The Barton Energy Bill: Weighing the Good and Bad

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The Barton Energy Bill: Weighing the Good and Bad

April 1, 2003 6 min read
Charli Coon
Visiting Fellow in Russian and Eurasian Studies and International Energy Policy

Any energy bill that fails to enhance U.S. energy and national security should be soundly rejected. No bill is better than one that restricts energy production, unnecessarily raises the cost of energy for consumers, and jeopardizes national security.


The House Energy and Commerce Committee will mark-up a comprehensive energy bill this week (Energy Policy Act of 2003). The Senate Energy and Natural Resources Committee plans to mark-up a separate version of a long-term energy policy next week.


The energy bill recently passed by the Energy and Air Quality Subcommittee -- referred to as the "Barton bill," named after the primary author of the legislation Rep. Joe Barton -- is a mixed bag. While it contains a number of energy enhancing measures, it also includes measures that meddle in energy markets and prolong the nation's gap between supply and demand. The full committee needs to correct these deficiencies and reject efforts to add energy-suppressing measures to the bill in the name of "energy security."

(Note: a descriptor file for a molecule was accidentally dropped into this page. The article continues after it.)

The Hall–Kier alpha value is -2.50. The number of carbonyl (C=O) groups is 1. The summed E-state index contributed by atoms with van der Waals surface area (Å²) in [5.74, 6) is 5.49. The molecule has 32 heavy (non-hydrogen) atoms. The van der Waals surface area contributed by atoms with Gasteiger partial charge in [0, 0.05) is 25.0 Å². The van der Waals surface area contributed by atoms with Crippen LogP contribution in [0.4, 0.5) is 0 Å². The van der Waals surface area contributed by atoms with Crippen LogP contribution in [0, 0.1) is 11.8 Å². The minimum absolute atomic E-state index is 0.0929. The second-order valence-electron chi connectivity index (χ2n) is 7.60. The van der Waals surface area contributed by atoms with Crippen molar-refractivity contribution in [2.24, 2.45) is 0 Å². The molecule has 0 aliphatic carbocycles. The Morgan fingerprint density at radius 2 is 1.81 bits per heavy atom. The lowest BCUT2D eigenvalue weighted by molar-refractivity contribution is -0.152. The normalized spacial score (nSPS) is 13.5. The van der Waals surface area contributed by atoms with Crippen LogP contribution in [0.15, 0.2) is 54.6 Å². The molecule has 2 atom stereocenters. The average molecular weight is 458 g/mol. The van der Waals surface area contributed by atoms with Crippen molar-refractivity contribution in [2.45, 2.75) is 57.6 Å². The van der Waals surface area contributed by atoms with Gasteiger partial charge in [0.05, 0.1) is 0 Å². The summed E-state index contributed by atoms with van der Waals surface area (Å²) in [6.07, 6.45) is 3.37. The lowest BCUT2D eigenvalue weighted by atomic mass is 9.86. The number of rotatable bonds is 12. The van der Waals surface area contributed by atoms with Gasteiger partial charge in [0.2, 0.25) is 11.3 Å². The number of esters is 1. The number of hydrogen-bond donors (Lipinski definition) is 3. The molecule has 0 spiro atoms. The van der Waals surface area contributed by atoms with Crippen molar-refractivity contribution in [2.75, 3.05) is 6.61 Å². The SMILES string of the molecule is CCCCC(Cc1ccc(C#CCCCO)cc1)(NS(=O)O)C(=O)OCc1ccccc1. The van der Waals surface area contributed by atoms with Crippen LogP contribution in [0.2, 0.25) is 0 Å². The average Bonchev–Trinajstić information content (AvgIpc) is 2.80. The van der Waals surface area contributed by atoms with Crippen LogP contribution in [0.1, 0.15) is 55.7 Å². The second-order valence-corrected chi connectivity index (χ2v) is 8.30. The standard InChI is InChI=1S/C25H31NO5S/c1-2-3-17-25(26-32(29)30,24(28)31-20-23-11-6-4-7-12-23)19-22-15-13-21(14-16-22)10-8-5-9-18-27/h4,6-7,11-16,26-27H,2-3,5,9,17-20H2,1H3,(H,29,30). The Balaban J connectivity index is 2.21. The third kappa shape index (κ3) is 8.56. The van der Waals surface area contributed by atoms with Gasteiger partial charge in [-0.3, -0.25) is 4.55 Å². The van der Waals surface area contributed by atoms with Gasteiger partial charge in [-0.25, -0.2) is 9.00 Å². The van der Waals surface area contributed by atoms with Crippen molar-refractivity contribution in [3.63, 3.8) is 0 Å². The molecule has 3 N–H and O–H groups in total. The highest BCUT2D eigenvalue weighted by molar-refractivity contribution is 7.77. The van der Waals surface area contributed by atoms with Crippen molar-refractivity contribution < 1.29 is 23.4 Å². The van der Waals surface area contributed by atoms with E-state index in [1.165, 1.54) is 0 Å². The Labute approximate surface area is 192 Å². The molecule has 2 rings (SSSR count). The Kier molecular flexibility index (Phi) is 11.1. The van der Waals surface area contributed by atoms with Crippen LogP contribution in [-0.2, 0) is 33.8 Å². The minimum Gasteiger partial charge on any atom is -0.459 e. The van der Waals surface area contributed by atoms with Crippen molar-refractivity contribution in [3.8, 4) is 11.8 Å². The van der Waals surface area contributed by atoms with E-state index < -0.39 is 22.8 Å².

The Energy Information Agency projects that by 2020, energy consumption will increase by about 32 percent increasing the nation's gap between energy supply and demand. Contributing to this growing gap are limited access to known resources; statutory and regulatory constraints; uncertainty in the energy industry that inhibits investment; and failure of past federal efforts to coordinate energy, environment, and trade policies.


Given the essential role that energy plays in the nation's economy, the primary goal of comprehensive energy legislation should be to balance supply and demand and sufficiently address the factors that impede access to reliable and affordable supplies of energy. The Barton bill represents a step in the right direction, but needs some work. The full committee mark-up affords the members an opportunity to amend the bill to meet these objectives.


What Is Good About the Barton Bill

Of particular note in this bill is what it does not contain. There is no:

  • Renewable portfolio standards;
  • Climate change initiatives;
  • Statutory increase in corporate average fuel economy (CAFÉ) standards; or
  • Mandatory regional transmission organizations (RTOs).

These measures distort the market and cause residential and business consumers alike to pay higher prices for energy. It is likely, however, that attempts will be made in full Committee to add these, or similar anti-competitive energy measures to the bill. Members need to remain steadfast in their opposition to these and similar energy suppressing measures.